03.16.2021 | The Hechinger Report | But after the pandemic hit, many routes to help were cut off. A study by the nonprofit Advocates for Children of New York found that in New York City alone, there was an 82 percent decline in referrals to early intervention services during a four-week period beginning in March 2020. Between July and September 2020, the number of infants and toddlers in New York City receiving services was 15 percent lower than in the same period in 2019. Read article

03.15.2021 | Gothamist |  Some students are simply overwhelmed trying to work multiple jobs and keep up with school. Attorney Ashley Grant from the nonprofit Advocates for Children said that is the case for many older students who attend transfer high schools. She said her organization is calling on the Department of Education to allow kids who are aging out of the school system an extra year to finish their diploma or other types of certificates, something it allowed for certain categories of older students last June. Read article

03.11.2021 | Spectrum News Albany | "For those older students, the pandemic has been particularly rough. Many young people have lost family members, students are working much more to bring income into their homes. And so, we're very worried about students who are in their very last year of school eligibility who are struggling to engage in school remotely or make progress in school remotely," said Ashley Grant of Advocates for Children of New York.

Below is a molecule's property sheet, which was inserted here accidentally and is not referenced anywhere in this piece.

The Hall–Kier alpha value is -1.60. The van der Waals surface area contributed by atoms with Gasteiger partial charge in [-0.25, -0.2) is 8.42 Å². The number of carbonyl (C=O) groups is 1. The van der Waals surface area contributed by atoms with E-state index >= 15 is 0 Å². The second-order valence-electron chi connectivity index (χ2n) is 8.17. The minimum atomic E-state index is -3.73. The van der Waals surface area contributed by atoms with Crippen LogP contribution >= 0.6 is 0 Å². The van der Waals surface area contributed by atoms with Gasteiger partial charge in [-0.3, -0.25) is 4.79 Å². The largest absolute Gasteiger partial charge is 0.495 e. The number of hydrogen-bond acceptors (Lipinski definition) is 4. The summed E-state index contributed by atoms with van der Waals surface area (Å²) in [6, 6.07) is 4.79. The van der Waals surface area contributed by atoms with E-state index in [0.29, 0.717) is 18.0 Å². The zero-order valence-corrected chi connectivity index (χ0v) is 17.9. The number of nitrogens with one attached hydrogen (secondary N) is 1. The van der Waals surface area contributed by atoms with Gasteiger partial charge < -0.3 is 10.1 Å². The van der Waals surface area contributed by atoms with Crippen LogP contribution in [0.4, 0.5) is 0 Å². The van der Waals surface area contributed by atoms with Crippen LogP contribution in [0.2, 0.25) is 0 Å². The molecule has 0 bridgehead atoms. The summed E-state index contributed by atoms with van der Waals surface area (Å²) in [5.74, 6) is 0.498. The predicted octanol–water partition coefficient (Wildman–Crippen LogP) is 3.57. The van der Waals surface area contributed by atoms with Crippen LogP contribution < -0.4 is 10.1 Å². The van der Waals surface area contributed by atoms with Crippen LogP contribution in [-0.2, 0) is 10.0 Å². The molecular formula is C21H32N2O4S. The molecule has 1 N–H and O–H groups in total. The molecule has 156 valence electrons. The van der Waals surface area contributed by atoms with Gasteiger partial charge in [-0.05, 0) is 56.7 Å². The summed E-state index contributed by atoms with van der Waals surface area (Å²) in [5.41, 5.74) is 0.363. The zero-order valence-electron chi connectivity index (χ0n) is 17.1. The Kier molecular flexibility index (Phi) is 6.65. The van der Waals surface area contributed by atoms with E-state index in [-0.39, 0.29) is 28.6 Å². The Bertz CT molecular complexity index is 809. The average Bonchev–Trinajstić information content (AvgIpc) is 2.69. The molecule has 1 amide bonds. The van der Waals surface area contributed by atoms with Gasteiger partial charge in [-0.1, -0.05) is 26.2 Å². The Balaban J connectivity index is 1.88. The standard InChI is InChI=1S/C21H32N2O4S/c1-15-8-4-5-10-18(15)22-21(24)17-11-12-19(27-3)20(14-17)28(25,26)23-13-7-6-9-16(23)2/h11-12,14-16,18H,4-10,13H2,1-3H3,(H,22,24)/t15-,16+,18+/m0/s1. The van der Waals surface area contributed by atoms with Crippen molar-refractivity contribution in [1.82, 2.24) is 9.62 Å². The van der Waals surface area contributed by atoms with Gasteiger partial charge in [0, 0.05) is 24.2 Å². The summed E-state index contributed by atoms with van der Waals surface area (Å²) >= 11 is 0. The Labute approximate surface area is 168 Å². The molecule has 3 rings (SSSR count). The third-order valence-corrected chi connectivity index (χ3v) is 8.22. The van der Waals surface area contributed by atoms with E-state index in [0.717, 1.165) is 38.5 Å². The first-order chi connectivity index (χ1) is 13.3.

According to Advocates for Children of New York, roughly 2,000-3,000 students each year graduate after their sixth year of high school. Read article

03.10.2021 | The 74 | The city is home to at least 111,000 children without stable housing, according to a December analysis published by Advocates for Children. That’s about 1 in 10 youth enrolled in the city’s public or charter schools — more than the population of Albany. Many of these students have long faced serious challenges to their education, including poverty, family instability and learning interruptions, issues that have only worsened during COVID-19. Read article

03.09.2021 | The 74 | In November, the nonprofit Advocates for Children filed a federal class action lawsuit against the city on behalf of students with special needs who they say have missed legally mandated services during virtual learning. Fortunately for Hamza and Sumaya, their mother Merieme and the advocacy group fought years ago to get the two NYC public school students into a state-approved private school. Once schools opened up in late September, they were able to go back, and they’ve been back ever since. Read article

03.09.2021 | CBS New York | With that directive set to expire this year, more than 100 advocates signed a letter asking state leaders for another extension. “We know that anytime a barrier comes up for a student, they’re less likely to finish their high school diploma,” said Ashley Grant, with Advocates for Children. 

Thousands of students would be impacted — mainly English language learners and those with disabilities who need transition services that can’t be done remotely. “So that might mean connecting to adult services, that might mean doing work-based learning,” Grant said. Watch video